Nov 30, 2023
Nov 30, 2023
As the film-goers celebrate the birth centenary year of the iconic Manna Dey, here is a tribute to his colossal contribution to the world of art and music that outlives him.
Pyar hua iqrar hua hai / pyar se phir kyun darta hai dil; Kehta hai dil rasta mushkil / maaloom nahin hai kahan manzil…and follows the music—kekik kekkik ki … kekik kekkik ki … kekik kekkik ki … and then the pretty humming—Aa ha ha, aa ha ha / Aa aa aa aa aa aa i… is the first song of Manna Dey that I heard way back in the late ’50s while returning from school as it was blared out from a loudspeaker fixed on a rickshaw that was advertising the release of a new film. Instantly I fell in love with it, though I didn’t understand anything of it. I followed the slow moving rickshaw hoping he would play it again … but no—he played many other records but not this song.
Subsequently, as I advanced to college studies I started reading Screen, Cine advance, Filmfare, etc. and came to know more about Hindi films, singers, songs and what not… and in between I had been listening to Hindi songs from such loudspeakers on the roads, radios in friends’ houses, and of them I remember listening with enthusiasm Manna Dey’s songs—Tu pyaar ka Saagar hai (Seema); Yeh raat bheegi bheegi yeh mast fizaayein / utha dheere dheere voh chaand pyaara pyaara (Chori Chori); that beautiful duet with Asha in which Manna Dey yearning for wife so well reflected in his tone—Tu chhupi hain kahan mai tadapta yahaan / Tera bin fika hai dil kaa jahaan (Navrang); and that Papi bichhua song from Madhumati—Chaddh gayo papi bichhua and the haunting lilt that Manna Dey gave it … and oh! How I enjoyed them without, of course, knowing much of what they mean ... Sounds funny?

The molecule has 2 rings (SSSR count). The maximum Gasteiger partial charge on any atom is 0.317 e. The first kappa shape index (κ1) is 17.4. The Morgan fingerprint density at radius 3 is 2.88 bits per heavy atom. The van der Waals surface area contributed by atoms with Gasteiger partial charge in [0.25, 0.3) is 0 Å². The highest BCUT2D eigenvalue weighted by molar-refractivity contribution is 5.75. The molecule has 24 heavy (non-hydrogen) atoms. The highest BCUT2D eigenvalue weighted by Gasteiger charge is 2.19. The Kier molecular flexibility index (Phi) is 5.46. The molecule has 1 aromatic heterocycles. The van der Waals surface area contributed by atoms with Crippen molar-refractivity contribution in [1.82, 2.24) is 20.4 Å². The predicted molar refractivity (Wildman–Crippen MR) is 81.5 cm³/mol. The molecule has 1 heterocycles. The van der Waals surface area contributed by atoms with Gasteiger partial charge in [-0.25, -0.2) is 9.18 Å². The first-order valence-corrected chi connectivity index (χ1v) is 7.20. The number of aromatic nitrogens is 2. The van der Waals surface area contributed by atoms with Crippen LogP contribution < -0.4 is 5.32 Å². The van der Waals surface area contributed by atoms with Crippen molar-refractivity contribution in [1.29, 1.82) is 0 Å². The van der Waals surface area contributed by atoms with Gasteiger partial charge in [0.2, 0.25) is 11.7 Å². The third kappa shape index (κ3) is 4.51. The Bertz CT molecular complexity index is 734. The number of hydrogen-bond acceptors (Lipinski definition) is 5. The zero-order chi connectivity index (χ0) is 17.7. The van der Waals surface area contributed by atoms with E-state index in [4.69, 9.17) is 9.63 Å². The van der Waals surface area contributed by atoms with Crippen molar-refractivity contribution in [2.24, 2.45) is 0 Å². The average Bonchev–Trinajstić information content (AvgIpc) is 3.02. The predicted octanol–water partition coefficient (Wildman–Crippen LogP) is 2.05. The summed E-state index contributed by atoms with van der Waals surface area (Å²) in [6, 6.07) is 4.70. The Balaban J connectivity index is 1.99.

But my pleasure to watch Manna Dey’s song on the screen however had to wait till I came to the third year of my graduate studies. There was a cinema hall in the outskirts of Bapatla, which used to play old Telugu and Hindi movies for a couple of days each. It used to allow us to walk in even in the middle of the first show and remain in the hall for the second show till you saw the missed part or however long you liked to be in and this suited us, the hostellers, well. On one night, I along with my roommate went to watch Chori Chori. And Lo! My pet song was right on the screen ... Aaja sanam madhur chaandini mei / hum tum mile toh wirane me bhee aa jayegee bahar… and obviously, all of us jhumne la…ga with excitement and as Nargis continued … kehta hai dil aur machalta hai dil / more sajan ley chal mujhe taro key par / lagta nahee hai dil yaha … our dil got fixed to the soothing sound bytes off the screen. As we finally settled in our chairs, there came that other evergreen melody, indeed an ode to love: Yeh raat bheegi bheegi yeh mast fizaayein / utha dheere dheere voh chaand pyaara pyaara. Then came that doll show, and when the female doll asks jahan main jaati hoon vahin chale aate ho… Manna Dey pours out his heart into the answer: Dil se dil ki lagan ki ye baat hai / Pyaar ki raah jatan ki ye baat hai / Mujhase na puchoo ki tum mere kaun ho… And any wonder if Dil dhoonde aise sapne ko and we just stayed back in the hall till these songs were played back again in the second show, of course, at no extra cost… then walked back to the hostel in that silent darkness humming those sweet melodies.